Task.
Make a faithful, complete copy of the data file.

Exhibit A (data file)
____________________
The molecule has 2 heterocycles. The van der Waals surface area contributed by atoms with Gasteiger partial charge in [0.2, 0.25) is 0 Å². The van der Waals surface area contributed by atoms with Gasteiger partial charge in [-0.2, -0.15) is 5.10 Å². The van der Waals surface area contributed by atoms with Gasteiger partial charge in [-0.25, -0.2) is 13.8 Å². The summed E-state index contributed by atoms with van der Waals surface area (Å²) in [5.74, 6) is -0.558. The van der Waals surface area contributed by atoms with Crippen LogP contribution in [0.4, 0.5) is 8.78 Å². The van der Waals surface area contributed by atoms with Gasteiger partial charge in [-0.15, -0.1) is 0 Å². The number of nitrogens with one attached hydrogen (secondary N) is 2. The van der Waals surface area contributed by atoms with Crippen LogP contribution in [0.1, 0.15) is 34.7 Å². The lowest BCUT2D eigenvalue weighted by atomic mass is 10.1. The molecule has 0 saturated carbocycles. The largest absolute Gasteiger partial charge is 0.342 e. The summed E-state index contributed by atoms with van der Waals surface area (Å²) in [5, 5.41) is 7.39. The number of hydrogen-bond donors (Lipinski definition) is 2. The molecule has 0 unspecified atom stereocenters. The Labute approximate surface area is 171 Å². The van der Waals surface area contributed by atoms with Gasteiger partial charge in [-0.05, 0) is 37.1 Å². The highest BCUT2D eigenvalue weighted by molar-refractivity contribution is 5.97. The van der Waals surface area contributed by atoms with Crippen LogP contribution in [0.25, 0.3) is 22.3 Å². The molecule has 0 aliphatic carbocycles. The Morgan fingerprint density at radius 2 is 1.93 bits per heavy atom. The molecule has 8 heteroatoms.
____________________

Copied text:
The molecule has 2 heterocycles. The van der Waals surface area contributed by atoms with Gasteiger partial charge in [0.2, 0.25) is 0 Å². The van der Waals surface area contributed by atoms with Gasteiger partial charge in [-0.2, -0.15) is 5.10 Å². The van der Waals surface area contributed by atoms with Gasteiger partial charge in [-0.25, -0.2) is 13.8 Å². The summed E-state index contributed by atoms with van der Waals surface area (Å²) in [5.74, 6) is -0.558. The van der Waals surface area contributed by atoms with Crippen LogP contribution in [0.4, 0.5) is 8.78 Å². The van der Waals surface area contributed by atoms with Gasteiger partial charge in [-0.15, -0.1) is 0 Å². The number of nitrogens with one attached hydrogen (secondary N) is 2. The van der Waals surface area contributed by atoms with Crippen LogP contribution in [0.1, 0.15) is 34.7 Å². The lowest BCUT2D eigenvalue weighted by atomic mass is 10.1. The molecule has 0 saturated carbocycles. The largest absolute Gasteiger partial charge is 0.342 e. The summed E-state index contributed by atoms with van der Waals surface area (Å²) in [5, 5.41) is 7.39. The number of hydrogen-bond donors (Lipinski definition) is 2. The molecule has 0 unspecified atom stereocenters. The Labute approximate surface area is 171 Å². The van der Waals surface area contributed by atoms with Gasteiger partial charge in [-0.05, 0) is 37.1 Å². The highest BCUT2D eigenvalue weighted by molar-refractivity contribution is 5.97. The van der Waals surface area contributed by atoms with Crippen LogP contribution in [0.25, 0.3) is 22.3 Å². The molecule has 0 aliphatic carbocycles. The Morgan fingerprint density at radius 2 is 1.93 bits per heavy atom. The molecule has 8 heteroatoms.